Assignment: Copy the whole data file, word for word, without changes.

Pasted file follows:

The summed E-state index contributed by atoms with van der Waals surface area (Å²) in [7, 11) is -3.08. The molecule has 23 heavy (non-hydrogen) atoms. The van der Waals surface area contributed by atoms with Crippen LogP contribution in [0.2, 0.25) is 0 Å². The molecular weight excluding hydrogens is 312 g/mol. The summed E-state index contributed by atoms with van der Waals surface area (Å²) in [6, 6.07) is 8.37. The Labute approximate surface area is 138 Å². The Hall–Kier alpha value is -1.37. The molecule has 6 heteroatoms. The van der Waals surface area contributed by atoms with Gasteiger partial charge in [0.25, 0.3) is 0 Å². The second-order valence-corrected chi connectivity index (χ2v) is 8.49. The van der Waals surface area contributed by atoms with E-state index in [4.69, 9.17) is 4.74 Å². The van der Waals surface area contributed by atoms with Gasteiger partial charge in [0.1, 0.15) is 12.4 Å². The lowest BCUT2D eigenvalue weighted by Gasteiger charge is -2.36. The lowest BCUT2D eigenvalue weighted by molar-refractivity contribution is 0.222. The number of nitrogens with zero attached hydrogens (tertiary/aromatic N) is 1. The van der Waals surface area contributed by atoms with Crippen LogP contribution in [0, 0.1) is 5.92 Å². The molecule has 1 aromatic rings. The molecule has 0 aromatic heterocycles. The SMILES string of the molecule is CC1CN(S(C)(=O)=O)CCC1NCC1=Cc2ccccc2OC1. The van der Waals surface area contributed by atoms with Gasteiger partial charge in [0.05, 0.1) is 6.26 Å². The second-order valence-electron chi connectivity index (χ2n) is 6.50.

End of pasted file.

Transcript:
The summed E-state index contributed by atoms with van der Waals surface area (Å²) in [7, 11) is -3.08. The molecule has 23 heavy (non-hydrogen) atoms. The van der Waals surface area contributed by atoms with Crippen LogP contribution in [0.2, 0.25) is 0 Å². The molecular weight excluding hydrogens is 312 g/mol. The summed E-state index contributed by atoms with van der Waals surface area (Å²) in [6, 6.07) is 8.37. The Labute approximate surface area is 138 Å². The Hall–Kier alpha value is -1.37. The molecule has 6 heteroatoms. The van der Waals surface area contributed by atoms with Gasteiger partial charge in [0.25, 0.3) is 0 Å². The second-order valence-corrected chi connectivity index (χ2v) is 8.49. The van der Waals surface area contributed by atoms with E-state index in [4.69, 9.17) is 4.74 Å². The van der Waals surface area contributed by atoms with Gasteiger partial charge in [0.1, 0.15) is 12.4 Å². The lowest BCUT2D eigenvalue weighted by Gasteiger charge is -2.36. The lowest BCUT2D eigenvalue weighted by molar-refractivity contribution is 0.222. The number of nitrogens with zero attached hydrogens (tertiary/aromatic N) is 1. The van der Waals surface area contributed by atoms with Crippen LogP contribution in [0, 0.1) is 5.92 Å². The molecule has 1 aromatic rings. The molecule has 0 aromatic heterocycles. The SMILES string of the molecule is CC1CN(S(C)(=O)=O)CCC1NCC1=Cc2ccccc2OC1. The van der Waals surface area contributed by atoms with Gasteiger partial charge in [0.05, 0.1) is 6.26 Å². The second-order valence-electron chi connectivity index (χ2n) is 6.50.